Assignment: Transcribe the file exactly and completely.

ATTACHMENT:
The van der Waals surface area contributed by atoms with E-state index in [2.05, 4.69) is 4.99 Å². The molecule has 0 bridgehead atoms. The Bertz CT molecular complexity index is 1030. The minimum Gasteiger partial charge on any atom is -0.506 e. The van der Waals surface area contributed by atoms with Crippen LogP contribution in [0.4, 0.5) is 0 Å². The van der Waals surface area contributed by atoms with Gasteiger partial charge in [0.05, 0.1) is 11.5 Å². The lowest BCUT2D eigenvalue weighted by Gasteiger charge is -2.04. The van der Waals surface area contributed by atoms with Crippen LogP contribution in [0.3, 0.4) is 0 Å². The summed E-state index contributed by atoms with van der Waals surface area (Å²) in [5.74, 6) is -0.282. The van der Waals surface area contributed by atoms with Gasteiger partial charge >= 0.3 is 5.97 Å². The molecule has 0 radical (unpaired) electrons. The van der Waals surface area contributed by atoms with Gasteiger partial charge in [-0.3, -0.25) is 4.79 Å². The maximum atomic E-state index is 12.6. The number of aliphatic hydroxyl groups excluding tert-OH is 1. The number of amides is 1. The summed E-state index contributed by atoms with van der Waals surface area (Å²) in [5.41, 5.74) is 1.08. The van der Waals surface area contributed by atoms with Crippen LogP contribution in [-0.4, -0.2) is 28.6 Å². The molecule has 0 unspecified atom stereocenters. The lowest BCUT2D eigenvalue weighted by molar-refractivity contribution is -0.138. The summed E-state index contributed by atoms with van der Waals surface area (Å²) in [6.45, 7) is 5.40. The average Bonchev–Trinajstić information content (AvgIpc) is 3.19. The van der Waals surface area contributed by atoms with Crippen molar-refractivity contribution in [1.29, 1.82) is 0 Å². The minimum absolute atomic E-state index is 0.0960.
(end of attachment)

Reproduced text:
The van der Waals surface area contributed by atoms with E-state index in [2.05, 4.69) is 4.99 Å². The molecule has 0 bridgehead atoms. The Bertz CT molecular complexity index is 1030. The minimum Gasteiger partial charge on any atom is -0.506 e. The van der Waals surface area contributed by atoms with Crippen LogP contribution in [0.4, 0.5) is 0 Å². The van der Waals surface area contributed by atoms with Gasteiger partial charge in [0.05, 0.1) is 11.5 Å². The lowest BCUT2D eigenvalue weighted by Gasteiger charge is -2.04. The van der Waals surface area contributed by atoms with Crippen LogP contribution in [0.3, 0.4) is 0 Å². The summed E-state index contributed by atoms with van der Waals surface area (Å²) in [5.74, 6) is -0.282. The van der Waals surface area contributed by atoms with Gasteiger partial charge >= 0.3 is 5.97 Å². The molecule has 0 radical (unpaired) electrons. The van der Waals surface area contributed by atoms with Gasteiger partial charge in [-0.3, -0.25) is 4.79 Å². The maximum atomic E-state index is 12.6. The number of aliphatic hydroxyl groups excluding tert-OH is 1. The number of amides is 1. The summed E-state index contributed by atoms with van der Waals surface area (Å²) in [5.41, 5.74) is 1.08. The van der Waals surface area contributed by atoms with Crippen LogP contribution in [-0.4, -0.2) is 28.6 Å². The molecule has 0 unspecified atom stereocenters. The lowest BCUT2D eigenvalue weighted by molar-refractivity contribution is -0.138. The summed E-state index contributed by atoms with van der Waals surface area (Å²) in [6.45, 7) is 5.40. The average Bonchev–Trinajstić information content (AvgIpc) is 3.19. The van der Waals surface area contributed by atoms with Crippen molar-refractivity contribution in [1.29, 1.82) is 0 Å². The minimum absolute atomic E-state index is 0.0960.